Mr. Francis X. Diebold and Mr. Peter F. Christoffersen
Imposing cointegration on a forecasting system, if cointegration is present, is believed to improve long-horizon forecasts. Contrary to this belief, at long horizons nothing is lost by ignoring cointegration when the forecasts are evaluated using standard multivariate forecast accuracy measures. In fact, simple univariate Box-Jenkins forecasts are just as accurate. Our results highlight a potentially important deficiency of standard forecast accuracy measures—they fail to value the maintenance of cointegrating relationships among variables—and we suggest alternatives that explicitly do so.
For the past quarter century, Switzerland’s real per capita growth rate has been substantially slower than in most other industrial countries. Unemployment has declined rapidly to 2.4 percent of the labor force in November 1999 from its 1997 peak of more than 5 percent. Inflation has edged up from exceptionally low levels. Switzerland’s longstanding current account surplus was above 9 percent of gross domestic product in 1998 and is estimated to have risen further in 1999. The franc has shadowed the euro closely since January 1999, fluctuating narrowly around 1.6 Sw F/euro.
This paper introduces methods that allow analysts to (i) decompose the estimates of unobserved quantities into observed data, (ii) to better understand revision properties of the model, and (iii) to impose subjective prior constraints on path estimates of unobserved shocks in structural economic models. For instance, a decomposition of the flexible-price output gap, or a technology shock, into contributions of output, inflation, interest rates, and other observed variables' contribution is feasible. The intuitive nature and analytical clarity of the suggested procedures are appealing for policy-related and forecasting models.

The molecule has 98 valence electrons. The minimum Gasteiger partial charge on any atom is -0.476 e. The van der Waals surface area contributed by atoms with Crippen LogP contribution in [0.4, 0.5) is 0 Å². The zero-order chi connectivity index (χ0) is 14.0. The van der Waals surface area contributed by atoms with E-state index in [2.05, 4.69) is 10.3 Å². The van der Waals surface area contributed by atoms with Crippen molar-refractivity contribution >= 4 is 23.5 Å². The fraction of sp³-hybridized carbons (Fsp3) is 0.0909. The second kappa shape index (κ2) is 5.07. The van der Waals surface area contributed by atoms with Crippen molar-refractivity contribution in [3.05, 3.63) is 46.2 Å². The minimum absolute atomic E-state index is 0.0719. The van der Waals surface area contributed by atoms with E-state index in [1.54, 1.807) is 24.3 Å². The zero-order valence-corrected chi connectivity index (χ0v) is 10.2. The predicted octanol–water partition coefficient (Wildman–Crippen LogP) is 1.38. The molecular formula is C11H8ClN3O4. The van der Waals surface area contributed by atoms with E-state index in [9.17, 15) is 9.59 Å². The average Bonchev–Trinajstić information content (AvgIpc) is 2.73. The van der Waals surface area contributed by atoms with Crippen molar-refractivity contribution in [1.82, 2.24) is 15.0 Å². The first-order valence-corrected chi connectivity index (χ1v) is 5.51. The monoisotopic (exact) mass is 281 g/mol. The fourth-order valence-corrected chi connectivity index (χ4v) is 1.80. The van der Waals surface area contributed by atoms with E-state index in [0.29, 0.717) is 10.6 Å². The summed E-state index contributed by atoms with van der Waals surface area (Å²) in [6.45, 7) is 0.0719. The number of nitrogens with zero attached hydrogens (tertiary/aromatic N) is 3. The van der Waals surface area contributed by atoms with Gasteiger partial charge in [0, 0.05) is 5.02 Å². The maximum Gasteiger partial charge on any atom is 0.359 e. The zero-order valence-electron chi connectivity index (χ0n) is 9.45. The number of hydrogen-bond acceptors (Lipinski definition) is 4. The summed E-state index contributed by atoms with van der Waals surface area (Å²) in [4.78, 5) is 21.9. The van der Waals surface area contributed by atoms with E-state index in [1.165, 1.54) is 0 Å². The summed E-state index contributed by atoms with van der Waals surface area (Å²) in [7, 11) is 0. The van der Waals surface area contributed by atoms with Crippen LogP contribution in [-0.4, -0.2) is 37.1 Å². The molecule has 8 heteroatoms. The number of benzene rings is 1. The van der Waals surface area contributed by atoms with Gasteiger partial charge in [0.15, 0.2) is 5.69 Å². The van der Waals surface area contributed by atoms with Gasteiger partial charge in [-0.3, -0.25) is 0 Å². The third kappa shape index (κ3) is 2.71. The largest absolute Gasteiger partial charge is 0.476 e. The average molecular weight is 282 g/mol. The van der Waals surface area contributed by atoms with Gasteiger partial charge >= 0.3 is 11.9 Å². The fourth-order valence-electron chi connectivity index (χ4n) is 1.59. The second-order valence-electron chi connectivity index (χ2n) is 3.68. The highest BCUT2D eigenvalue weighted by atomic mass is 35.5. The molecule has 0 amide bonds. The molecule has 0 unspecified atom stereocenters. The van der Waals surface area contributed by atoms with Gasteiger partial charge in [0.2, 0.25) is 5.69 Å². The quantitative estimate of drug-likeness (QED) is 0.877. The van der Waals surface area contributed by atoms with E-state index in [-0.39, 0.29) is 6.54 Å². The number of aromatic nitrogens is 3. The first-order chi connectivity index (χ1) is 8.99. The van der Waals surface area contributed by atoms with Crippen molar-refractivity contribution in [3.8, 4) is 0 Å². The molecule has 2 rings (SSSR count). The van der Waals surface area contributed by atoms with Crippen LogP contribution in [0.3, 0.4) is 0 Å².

The paper proposes an algorithm that uses forecast encompassing tests for combining forecasts. The algorithm excludes a forecast from the combination if it is encompassed by another forecast. To assess the usefulness of this approach, an extensive empirical analysis is undertaken using a U.S. macroecoomic data set. The results are encouraging as the algorithm forecasts outperform benchmark model forecasts, in a mean square error (MSE) sense, in a majority of cases.
We use Bayesian estimation techniques to investigate whether money growth Granger-causes inflation in the United States. We test for Granger-causality out-of-sample and find, perhaps surprisingly given recent theoretical arguments, that including money growth in simple VAR models of inflation does systematically improve out-of-sample forecasting accuracy. This holds for a long forecasting sample 1960-2005, as well for more recent subperiods, including the Volcker and Greenspan eras. However, the contribution of money to inflation forecasting accuracy is quantitatively limited and tends to be smaller in recent subperiods, in particular in models that also include information on real GDP growth and interest rates.